“RA is associated with a 40–50% reduction in atopic disorders”
The prevalence of RA, in which Th1 predominates, was found to have a favourable impact on several atopic disorders known to be associated with a clear Th2 predominance (table 2). In five European studies RA was associated on average with a 40–50% reduction in the prevalence of atopic disorders.9–13 In one study which evaluated a limited number of patients with RA (n=40) atopy assessment by a health assessment questionnaire did not show a decreased prevalence.10 However, when allergen skin prick tests were performed to confirm atopy, a decrease of 45% in patients with positive tests was found among patients with RA compared with healthy controls.10 Similarly, in another study where hay fever was confirmed by this test, a 50% reduction in patients with RA compared with non-RA controls was seen.12 Furthermore, this was associated with a reduction of serum IgE levels and eosinophilia, further indicating suppressed Th2 responses.
In addition to the inhibition of Th2 mediated immunity by Th1 cells, in hay fever/patients with RA reduced Th1 activity (IFNγ production) was seen compared with patients with RA with no hay fever (table 2). This Th1 reduction was associated with reduced disease activity as measured by reduced acute phase responses and joint scores for inflammation and joint destruction. In agreement with this, Rudwaleit et al reports in this issue of the Annals that atopic patients whose atopy started before their RA developed have a reduced disease severity.13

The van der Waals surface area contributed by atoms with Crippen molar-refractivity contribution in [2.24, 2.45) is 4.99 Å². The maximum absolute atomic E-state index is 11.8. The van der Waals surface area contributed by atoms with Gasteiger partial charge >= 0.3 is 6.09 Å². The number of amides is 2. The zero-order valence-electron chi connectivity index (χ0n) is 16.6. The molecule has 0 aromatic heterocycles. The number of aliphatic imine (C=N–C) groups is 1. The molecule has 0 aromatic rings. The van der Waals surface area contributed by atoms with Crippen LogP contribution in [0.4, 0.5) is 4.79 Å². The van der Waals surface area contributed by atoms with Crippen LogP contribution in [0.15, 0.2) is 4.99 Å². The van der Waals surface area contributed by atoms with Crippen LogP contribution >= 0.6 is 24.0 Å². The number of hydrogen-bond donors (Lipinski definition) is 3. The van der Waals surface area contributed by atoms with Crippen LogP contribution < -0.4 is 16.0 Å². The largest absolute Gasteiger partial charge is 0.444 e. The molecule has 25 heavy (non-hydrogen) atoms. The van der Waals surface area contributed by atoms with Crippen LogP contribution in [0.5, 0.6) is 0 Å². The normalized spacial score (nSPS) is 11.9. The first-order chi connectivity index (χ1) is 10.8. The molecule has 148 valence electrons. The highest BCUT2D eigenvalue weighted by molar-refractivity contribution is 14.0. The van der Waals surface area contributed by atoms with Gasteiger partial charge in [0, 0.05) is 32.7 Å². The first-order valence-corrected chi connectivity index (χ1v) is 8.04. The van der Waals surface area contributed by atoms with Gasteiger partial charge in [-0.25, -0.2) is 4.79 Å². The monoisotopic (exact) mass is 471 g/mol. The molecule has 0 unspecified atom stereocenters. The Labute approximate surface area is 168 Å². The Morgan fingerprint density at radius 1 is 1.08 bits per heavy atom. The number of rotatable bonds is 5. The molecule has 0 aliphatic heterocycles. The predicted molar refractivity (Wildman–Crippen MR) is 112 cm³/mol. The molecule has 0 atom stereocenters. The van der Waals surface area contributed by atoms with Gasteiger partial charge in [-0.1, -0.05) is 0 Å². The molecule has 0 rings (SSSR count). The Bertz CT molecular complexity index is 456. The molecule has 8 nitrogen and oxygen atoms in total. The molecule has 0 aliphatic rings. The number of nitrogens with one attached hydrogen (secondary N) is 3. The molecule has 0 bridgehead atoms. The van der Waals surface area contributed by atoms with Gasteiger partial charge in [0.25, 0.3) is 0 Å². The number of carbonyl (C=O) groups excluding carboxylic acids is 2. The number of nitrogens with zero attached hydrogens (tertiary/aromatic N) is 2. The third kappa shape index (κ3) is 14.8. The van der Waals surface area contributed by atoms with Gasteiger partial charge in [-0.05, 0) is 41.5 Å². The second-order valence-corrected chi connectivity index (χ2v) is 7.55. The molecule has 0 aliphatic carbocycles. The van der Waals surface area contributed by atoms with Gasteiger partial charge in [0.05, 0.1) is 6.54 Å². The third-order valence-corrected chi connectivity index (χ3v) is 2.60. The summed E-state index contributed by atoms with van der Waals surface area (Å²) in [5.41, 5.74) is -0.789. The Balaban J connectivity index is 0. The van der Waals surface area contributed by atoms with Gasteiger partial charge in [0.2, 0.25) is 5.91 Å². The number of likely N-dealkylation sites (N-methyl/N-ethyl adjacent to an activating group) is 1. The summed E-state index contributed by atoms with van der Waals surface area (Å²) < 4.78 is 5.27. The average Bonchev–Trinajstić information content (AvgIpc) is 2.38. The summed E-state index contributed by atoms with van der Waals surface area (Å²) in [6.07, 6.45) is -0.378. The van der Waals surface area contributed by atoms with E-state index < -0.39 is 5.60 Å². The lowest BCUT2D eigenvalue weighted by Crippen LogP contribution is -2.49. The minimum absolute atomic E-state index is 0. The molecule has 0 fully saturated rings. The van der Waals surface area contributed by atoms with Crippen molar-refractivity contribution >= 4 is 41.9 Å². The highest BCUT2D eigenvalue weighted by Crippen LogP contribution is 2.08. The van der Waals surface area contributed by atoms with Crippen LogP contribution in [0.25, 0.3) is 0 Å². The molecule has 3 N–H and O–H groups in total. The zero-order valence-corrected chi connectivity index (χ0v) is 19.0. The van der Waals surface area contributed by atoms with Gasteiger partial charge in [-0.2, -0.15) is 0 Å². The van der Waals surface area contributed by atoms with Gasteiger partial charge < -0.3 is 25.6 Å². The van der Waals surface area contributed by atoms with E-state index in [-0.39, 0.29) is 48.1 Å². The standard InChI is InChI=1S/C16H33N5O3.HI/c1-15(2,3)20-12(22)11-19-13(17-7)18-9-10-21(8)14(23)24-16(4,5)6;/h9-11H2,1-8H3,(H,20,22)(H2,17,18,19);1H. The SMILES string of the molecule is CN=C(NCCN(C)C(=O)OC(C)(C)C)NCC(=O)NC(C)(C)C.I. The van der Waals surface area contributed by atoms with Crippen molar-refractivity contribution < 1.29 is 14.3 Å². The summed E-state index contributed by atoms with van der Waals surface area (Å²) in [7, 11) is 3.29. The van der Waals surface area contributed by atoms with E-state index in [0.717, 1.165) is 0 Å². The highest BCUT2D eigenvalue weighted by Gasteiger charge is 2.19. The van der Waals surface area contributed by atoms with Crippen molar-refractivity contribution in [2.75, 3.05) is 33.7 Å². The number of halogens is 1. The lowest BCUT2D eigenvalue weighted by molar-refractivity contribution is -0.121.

In support of the mutual antagonism of Th1 mediated autoimmune diseases and atopy other studies have shown that both patients with multiple sclerosis and type I diabetes (Th1 driven diseases) had decreased prevalence and fewer symptoms of IgE mediated allergic diseases (table 2).14,15 Furthermore, an inverse association was observed between tuberculin-induced inflammatory responses and atopic disorders which were related to the mutual inhibition of Th1 (IFNγ, IL12) and Th2 mediated (IL4, IL10 and IL13) immunity (table 2).16 In the latter study it was shown that the balance between these responses changed over time, indicating that environmental factors influence the Th1/Th2 balance in genetically predisposed subjects.